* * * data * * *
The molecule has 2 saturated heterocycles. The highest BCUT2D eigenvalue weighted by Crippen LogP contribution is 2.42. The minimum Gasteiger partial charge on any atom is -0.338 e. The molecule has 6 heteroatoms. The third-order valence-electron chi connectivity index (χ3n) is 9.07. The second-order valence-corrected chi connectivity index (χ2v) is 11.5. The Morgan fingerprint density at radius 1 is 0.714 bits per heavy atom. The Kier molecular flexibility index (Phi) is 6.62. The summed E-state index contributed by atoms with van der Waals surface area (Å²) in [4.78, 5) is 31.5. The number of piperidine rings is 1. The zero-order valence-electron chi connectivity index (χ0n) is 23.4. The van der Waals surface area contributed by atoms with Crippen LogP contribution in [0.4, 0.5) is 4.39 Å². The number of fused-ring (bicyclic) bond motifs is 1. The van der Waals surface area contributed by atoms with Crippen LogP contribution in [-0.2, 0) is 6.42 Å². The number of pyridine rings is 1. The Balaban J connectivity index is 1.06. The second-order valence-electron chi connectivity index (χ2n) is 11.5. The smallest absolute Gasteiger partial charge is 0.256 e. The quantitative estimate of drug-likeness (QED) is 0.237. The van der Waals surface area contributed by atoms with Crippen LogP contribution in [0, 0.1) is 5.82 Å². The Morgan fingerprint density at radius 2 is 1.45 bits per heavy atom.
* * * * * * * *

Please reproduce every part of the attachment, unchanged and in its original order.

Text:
The molecule has 2 saturated heterocycles. The highest BCUT2D eigenvalue weighted by Crippen LogP contribution is 2.42. The minimum Gasteiger partial charge on any atom is -0.338 e. The molecule has 6 heteroatoms. The third-order valence-electron chi connectivity index (χ3n) is 9.07. The second-order valence-corrected chi connectivity index (χ2v) is 11.5. The Morgan fingerprint density at radius 1 is 0.714 bits per heavy atom. The Kier molecular flexibility index (Phi) is 6.62. The summed E-state index contributed by atoms with van der Waals surface area (Å²) in [4.78, 5) is 31.5. The number of piperidine rings is 1. The zero-order valence-electron chi connectivity index (χ0n) is 23.4. The van der Waals surface area contributed by atoms with Crippen LogP contribution in [0.4, 0.5) is 4.39 Å². The number of fused-ring (bicyclic) bond motifs is 1. The van der Waals surface area contributed by atoms with Crippen LogP contribution in [-0.2, 0) is 6.42 Å². The number of pyridine rings is 1. The Balaban J connectivity index is 1.06. The second-order valence-electron chi connectivity index (χ2n) is 11.5. The smallest absolute Gasteiger partial charge is 0.256 e. The quantitative estimate of drug-likeness (QED) is 0.237. The van der Waals surface area contributed by atoms with Crippen LogP contribution in [0, 0.1) is 5.82 Å². The Morgan fingerprint density at radius 2 is 1.45 bits per heavy atom.